“The addition of PM Capital to the Regal Partners group will provide a further extension to Regal’s existing global equities and credit investment capabilities. Paul Moore and his highly experienced investment team are well-recognised as one of Australia’s leading long / short equity and fixed income managers, with a strong track record of successfully managing capital for investors for over 25 years. We are delighted that Paul and his team have chosen to partner with Regal and we look forward to meaningfully contributing to the growth of their business over the years ahead.”
Following the acquisitions Regal’s group funds under management is expected to increase to $10.8 billion.
This follows on from its withdrawal last month for its acquisition of Pacific Current Group Ltd (ASX: PAC).
We touched on the change of heart here. Following the $11 bid from GQG Partners (ASX: GQG) which initially failed to find support from Pacific’s largest shareholder River Capital. River has now decided to propose its own acquisition of Pacific with a lower bid of $10.50 per share in cash.
River’s proposal will be predominantly funded by the sale of most of Pacific’s interests in Pacific’s affiliates to GQG. GQG confirmed that it was unaware of the submission of the River Capital Proposal, but in any event was not prepared to provide funding on the terms proposed. River is clearly making it difficult for GQG and with Regal’s hands full with other acquisitions it could mean further activity is on the horizon. An updated bid from GQG with more attractive terms or an offer they simply can’t refuse to sway River could be on the cards. Time will tell.
Magellan’s Tumultuous Journey
It’s been a rough ride for Magellan Financial Group (ASX: MFG) shareholders over the last few years seeing heavy declines.
Earlier in the month the fund revealed it had experienced net outflows of $800 million to the end of October as the funds assets dropped to $34.3 billion, down from the dizzying heights of over $100 billion in the latter part of 2021.
With such a fall from grace brings speculation that Magellan itself could be a takeover target.
In fact, recently Magellan chairman Andrew Formica has said while he was open to acquisitions Magellan itself “may well be a target”.
So what is in play?
Rumours of Regal potentially lobbing a takeover bid following its transactions back in August. Magellan holds a stake in Barrenjoey and it has been suggested it could look at a reverse takeover.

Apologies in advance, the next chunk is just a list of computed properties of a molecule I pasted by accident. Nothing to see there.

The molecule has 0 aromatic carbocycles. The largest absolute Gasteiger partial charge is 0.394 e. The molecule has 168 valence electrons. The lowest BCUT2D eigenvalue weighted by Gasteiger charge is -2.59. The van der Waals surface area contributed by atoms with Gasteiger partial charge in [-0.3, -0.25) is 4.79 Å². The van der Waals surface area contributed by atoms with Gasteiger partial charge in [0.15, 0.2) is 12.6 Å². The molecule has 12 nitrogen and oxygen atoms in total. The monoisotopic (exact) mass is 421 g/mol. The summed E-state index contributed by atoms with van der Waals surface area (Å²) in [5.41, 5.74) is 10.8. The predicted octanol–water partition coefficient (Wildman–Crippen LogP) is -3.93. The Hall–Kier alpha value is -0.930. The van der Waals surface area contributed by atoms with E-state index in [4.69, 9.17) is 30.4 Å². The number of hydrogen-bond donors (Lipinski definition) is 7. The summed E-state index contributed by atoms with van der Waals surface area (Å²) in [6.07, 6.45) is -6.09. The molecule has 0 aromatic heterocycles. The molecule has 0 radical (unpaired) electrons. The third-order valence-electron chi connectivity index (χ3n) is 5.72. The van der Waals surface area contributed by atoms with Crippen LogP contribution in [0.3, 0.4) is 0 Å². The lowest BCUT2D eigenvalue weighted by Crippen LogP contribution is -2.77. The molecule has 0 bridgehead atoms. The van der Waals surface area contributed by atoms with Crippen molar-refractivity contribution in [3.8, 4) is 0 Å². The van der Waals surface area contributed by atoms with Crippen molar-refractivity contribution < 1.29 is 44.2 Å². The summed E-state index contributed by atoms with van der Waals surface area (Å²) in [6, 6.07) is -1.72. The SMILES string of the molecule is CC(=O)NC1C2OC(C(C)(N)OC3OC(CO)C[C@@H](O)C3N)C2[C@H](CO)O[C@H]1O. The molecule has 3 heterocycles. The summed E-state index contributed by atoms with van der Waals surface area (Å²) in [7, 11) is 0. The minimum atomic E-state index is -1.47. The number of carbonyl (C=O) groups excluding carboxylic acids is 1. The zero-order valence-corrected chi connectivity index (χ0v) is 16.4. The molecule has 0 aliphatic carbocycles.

Activist investor Nick Bolton has been applying pressure having loaded up on millions of options worth near zero to allow he and other investors to buy units at a 7.5 per cent discount. Unfortunately for Bolton, his push for a meeting of unitholders hit a bump in the road in the last fortnight. Magellan mounted a successful legal challenge and pushing back on his call for a unitholder meeting.
Another activist investor Sandon Capital has been applying pressure on the company to return cash to shareholders.
Magellan’s recent setbacks and uncertainties surrounding its future make it a focal point of market attention and strategic manoeuvring.
Do these mergers work?
In the high-stakes realm of active funds management, where pressure and competition are relentless, mergers and acquisitions are more than just corporate manoeuvres. They symbolise a strategic pursuit of synergy, where the amalgamation of companies aims to streamline operations and reduce overheads in areas like marketing, human resources, and compliance.
The blueprint for a successful merger in this sector rests on three pillars: ensuring top investors retain their decision-making freedom, achieving operational efficiency to turn additional funds into profit, and, perhaps most challenging, fostering growth in the newly merged entity.
As we observe the unfolding narrative of mergers and acquisitions within the ASX funds management sector, it becomes evident that the industry is at a pivotal junction. Here, paths diverge, reflecting varied strategies — from aggressive expansion to nuanced structural changes, all under the watchful eyes of activist investors. This evolving landscape promises not only new challenges but also unprecedented opportunities for growth and innovation in the world of asset management.
Disclosure: Pacific Current Group Ltd (ASX: PAC) is currently held in TAMIM Portfolios.
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TAMIM Asset Management provides general information to help you understand our investment approach. Any financial information we provide is not advice, has not considered your personal circumstances and may not be suitable for you.